This book deals with Norwegian whaling in the Cape Province, South Africa, in the period 1911-1950, with particular emphasis on the Salamander Whaling Station. Why would Norwegians invest in whaling stations in Africa, and why did they do it during the first decades of the 20th century? The questions might also be asked from an African perspective: why were the British colonial authorities interested in having Norwegian whaling companies establish themselves on African territory? These questions have already been partly answered by existing studies on Norwegian whaling in the region, but the present study seeks to provide a more complete picture by making use of source material that has hitherto been largely neglected by scholars.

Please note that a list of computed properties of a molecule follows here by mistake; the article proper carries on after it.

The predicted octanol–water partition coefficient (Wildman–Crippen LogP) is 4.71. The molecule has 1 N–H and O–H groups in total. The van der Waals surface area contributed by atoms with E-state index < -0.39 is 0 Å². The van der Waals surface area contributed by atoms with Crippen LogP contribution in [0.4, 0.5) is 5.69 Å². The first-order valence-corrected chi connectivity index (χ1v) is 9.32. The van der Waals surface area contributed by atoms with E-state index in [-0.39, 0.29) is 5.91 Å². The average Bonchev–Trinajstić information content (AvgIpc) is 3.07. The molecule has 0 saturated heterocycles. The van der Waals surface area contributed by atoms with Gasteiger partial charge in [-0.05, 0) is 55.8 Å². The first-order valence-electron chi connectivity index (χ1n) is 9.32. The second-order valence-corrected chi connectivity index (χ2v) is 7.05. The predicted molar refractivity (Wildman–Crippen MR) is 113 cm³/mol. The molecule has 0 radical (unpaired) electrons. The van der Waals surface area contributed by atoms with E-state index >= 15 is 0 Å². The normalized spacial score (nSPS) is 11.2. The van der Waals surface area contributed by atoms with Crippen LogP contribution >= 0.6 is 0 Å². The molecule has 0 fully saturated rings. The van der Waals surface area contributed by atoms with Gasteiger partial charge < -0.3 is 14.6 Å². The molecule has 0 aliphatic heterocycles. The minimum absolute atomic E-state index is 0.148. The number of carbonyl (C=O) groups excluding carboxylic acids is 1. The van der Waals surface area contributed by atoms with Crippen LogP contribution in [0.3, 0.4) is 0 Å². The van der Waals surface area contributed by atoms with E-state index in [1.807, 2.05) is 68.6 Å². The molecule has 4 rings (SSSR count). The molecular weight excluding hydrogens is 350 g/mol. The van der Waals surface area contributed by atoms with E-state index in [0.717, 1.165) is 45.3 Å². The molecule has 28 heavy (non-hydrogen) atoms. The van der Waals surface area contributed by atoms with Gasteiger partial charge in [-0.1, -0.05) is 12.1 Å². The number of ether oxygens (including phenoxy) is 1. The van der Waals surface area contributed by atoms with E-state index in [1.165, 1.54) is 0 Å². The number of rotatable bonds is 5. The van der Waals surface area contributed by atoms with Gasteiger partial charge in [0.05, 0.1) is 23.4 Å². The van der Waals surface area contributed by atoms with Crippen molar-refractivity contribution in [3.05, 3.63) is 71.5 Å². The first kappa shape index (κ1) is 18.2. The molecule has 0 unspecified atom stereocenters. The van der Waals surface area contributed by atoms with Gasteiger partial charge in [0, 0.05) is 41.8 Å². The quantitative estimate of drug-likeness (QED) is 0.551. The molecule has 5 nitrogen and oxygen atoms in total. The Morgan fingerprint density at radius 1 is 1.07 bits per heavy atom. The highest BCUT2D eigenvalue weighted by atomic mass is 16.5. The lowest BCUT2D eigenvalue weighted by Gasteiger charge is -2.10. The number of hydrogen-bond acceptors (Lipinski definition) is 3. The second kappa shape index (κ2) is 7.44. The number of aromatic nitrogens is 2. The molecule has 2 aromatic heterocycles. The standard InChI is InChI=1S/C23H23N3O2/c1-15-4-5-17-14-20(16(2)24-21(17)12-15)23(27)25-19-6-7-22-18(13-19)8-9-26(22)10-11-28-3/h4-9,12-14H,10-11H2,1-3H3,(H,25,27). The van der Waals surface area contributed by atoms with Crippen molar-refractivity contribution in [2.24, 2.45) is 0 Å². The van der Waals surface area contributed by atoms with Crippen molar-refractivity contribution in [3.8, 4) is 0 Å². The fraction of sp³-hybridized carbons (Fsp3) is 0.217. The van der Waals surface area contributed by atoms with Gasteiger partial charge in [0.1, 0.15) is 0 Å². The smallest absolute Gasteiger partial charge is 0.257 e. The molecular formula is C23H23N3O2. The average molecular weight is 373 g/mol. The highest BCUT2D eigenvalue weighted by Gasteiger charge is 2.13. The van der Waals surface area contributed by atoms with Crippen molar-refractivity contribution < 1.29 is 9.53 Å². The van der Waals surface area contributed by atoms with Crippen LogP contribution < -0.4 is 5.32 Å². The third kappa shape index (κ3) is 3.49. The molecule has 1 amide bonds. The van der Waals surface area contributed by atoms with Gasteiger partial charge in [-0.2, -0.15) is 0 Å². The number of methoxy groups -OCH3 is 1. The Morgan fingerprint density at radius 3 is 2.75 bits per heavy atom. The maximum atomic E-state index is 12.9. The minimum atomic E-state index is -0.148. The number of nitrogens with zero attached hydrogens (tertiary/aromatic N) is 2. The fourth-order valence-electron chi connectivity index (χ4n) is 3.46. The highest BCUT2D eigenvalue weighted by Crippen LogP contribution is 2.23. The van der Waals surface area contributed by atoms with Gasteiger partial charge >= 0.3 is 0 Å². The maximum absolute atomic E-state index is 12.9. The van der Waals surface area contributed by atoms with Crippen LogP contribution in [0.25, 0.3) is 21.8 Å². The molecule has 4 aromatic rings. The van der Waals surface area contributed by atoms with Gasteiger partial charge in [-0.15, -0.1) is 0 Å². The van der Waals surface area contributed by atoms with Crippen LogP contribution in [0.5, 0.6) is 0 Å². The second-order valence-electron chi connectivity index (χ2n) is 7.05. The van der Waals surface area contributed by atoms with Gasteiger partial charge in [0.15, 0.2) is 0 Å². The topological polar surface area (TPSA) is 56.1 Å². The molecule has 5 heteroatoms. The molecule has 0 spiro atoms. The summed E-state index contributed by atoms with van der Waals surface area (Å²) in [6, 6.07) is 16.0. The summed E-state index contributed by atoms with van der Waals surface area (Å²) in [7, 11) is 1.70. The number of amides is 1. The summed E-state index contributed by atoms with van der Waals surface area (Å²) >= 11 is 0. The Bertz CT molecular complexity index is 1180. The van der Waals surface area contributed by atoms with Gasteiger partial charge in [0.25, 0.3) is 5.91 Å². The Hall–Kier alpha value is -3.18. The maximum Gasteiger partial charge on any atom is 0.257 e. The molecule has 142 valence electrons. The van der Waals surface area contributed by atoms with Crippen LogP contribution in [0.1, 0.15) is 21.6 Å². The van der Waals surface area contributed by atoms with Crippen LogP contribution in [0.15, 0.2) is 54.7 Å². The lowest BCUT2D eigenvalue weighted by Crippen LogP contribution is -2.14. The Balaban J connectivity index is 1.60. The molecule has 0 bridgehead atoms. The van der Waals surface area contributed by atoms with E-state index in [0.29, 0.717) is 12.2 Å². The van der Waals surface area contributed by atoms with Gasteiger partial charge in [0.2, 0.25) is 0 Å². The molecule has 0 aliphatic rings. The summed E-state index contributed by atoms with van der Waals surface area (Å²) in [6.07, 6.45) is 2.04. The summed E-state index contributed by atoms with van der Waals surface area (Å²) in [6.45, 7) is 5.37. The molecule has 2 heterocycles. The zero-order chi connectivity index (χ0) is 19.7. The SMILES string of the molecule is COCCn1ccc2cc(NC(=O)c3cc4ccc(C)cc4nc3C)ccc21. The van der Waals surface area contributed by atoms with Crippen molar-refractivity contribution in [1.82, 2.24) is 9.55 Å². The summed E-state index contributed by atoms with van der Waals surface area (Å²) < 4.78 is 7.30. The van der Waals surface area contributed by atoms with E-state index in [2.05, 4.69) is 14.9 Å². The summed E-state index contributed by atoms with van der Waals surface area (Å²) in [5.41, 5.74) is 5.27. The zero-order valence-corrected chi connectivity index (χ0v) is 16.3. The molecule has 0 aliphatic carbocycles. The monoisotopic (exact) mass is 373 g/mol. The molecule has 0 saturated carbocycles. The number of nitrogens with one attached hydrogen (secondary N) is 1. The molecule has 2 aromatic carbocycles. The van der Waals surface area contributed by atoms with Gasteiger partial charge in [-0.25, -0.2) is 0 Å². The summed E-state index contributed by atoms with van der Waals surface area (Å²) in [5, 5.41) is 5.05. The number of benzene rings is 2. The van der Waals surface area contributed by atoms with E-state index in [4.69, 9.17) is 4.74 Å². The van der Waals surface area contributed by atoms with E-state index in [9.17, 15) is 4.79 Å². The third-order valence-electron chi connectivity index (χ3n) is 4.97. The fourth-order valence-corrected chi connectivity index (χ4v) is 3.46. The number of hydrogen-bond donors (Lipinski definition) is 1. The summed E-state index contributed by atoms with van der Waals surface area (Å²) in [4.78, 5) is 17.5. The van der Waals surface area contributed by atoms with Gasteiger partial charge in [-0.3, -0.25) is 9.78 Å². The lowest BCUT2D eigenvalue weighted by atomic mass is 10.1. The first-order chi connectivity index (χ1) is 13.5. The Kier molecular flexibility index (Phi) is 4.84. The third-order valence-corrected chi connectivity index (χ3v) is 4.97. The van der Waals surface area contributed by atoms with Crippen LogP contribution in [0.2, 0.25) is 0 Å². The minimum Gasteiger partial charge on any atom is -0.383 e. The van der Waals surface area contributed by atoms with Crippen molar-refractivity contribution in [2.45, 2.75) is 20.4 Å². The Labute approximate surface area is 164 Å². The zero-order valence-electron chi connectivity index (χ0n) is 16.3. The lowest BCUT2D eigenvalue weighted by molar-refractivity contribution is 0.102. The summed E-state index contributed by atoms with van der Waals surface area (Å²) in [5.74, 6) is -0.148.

In the early 1900s Norwegians were the world’s leading whalers. They achieved this supremacy because they were innovative and because they had the necessary experience, know-how and access to capital. The “father of modern whaling”, Svend Foyn, from the county of Vestfold to the south of Oslo, was the great innovator. In the 1860s he invented the explosive harpoon. In addition, he used rapid whalers or catchers – steam-driven vessels – which made it possible to pursue the fast-moving Blue Whales and Fin Whales, and to hunt them and kill them in such numbers that whaling became far more profitable. This was the beginning of “modern whaling”, and in northern waters Norwegians built up a whaling fleet which was to put them at the forefront of the whaling industry for many years.